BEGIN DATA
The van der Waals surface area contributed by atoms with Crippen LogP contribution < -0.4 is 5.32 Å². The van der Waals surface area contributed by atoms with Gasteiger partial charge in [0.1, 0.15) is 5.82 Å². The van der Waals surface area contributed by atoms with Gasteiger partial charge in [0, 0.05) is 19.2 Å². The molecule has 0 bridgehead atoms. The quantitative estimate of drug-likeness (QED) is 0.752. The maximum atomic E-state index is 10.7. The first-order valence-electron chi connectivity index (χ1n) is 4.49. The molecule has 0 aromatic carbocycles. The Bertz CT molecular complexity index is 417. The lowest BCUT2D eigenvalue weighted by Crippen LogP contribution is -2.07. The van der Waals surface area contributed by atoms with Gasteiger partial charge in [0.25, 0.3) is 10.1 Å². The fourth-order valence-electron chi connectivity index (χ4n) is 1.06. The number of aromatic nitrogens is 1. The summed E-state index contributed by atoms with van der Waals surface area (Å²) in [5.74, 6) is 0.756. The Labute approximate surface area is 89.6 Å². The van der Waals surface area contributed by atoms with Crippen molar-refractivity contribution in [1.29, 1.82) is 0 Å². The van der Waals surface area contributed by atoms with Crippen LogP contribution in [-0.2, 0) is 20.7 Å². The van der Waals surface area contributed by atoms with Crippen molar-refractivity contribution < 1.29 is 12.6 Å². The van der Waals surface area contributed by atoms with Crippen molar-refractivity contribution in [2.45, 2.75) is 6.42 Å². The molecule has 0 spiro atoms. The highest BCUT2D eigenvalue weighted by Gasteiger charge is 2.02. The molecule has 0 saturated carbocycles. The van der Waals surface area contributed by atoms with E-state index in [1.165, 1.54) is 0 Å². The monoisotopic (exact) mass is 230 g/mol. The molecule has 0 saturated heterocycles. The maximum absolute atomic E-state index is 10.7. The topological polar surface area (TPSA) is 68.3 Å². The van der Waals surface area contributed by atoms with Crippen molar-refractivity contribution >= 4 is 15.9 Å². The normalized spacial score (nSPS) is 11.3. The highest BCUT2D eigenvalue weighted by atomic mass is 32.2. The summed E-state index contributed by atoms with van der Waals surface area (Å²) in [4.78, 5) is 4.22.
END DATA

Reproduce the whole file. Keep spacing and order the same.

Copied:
The van der Waals surface area contributed by atoms with Crippen LogP contribution < -0.4 is 5.32 Å². The van der Waals surface area contributed by atoms with Gasteiger partial charge in [0.1, 0.15) is 5.82 Å². The van der Waals surface area contributed by atoms with Gasteiger partial charge in [0, 0.05) is 19.2 Å². The molecule has 0 bridgehead atoms. The quantitative estimate of drug-likeness (QED) is 0.752. The maximum atomic E-state index is 10.7. The first-order valence-electron chi connectivity index (χ1n) is 4.49. The molecule has 0 aromatic carbocycles. The Bertz CT molecular complexity index is 417. The lowest BCUT2D eigenvalue weighted by Crippen LogP contribution is -2.07. The van der Waals surface area contributed by atoms with Gasteiger partial charge in [0.25, 0.3) is 10.1 Å². The fourth-order valence-electron chi connectivity index (χ4n) is 1.06. The number of aromatic nitrogens is 1. The summed E-state index contributed by atoms with van der Waals surface area (Å²) in [5.74, 6) is 0.756. The Labute approximate surface area is 89.6 Å². The van der Waals surface area contributed by atoms with Crippen molar-refractivity contribution in [1.29, 1.82) is 0 Å². The van der Waals surface area contributed by atoms with Crippen LogP contribution in [-0.2, 0) is 20.7 Å². The van der Waals surface area contributed by atoms with Crippen molar-refractivity contribution < 1.29 is 12.6 Å². The van der Waals surface area contributed by atoms with Crippen molar-refractivity contribution in [2.45, 2.75) is 6.42 Å². The molecule has 0 spiro atoms. The highest BCUT2D eigenvalue weighted by Gasteiger charge is 2.02. The molecule has 0 saturated carbocycles. The van der Waals surface area contributed by atoms with E-state index in [1.165, 1.54) is 0 Å². The monoisotopic (exact) mass is 230 g/mol. The molecule has 0 saturated heterocycles. The maximum absolute atomic E-state index is 10.7. The topological polar surface area (TPSA) is 68.3 Å². The van der Waals surface area contributed by atoms with Crippen molar-refractivity contribution >= 4 is 15.9 Å². The normalized spacial score (nSPS) is 11.3. The highest BCUT2D eigenvalue weighted by atomic mass is 32.2. The summed E-state index contributed by atoms with van der Waals surface area (Å²) in [4.78, 5) is 4.22.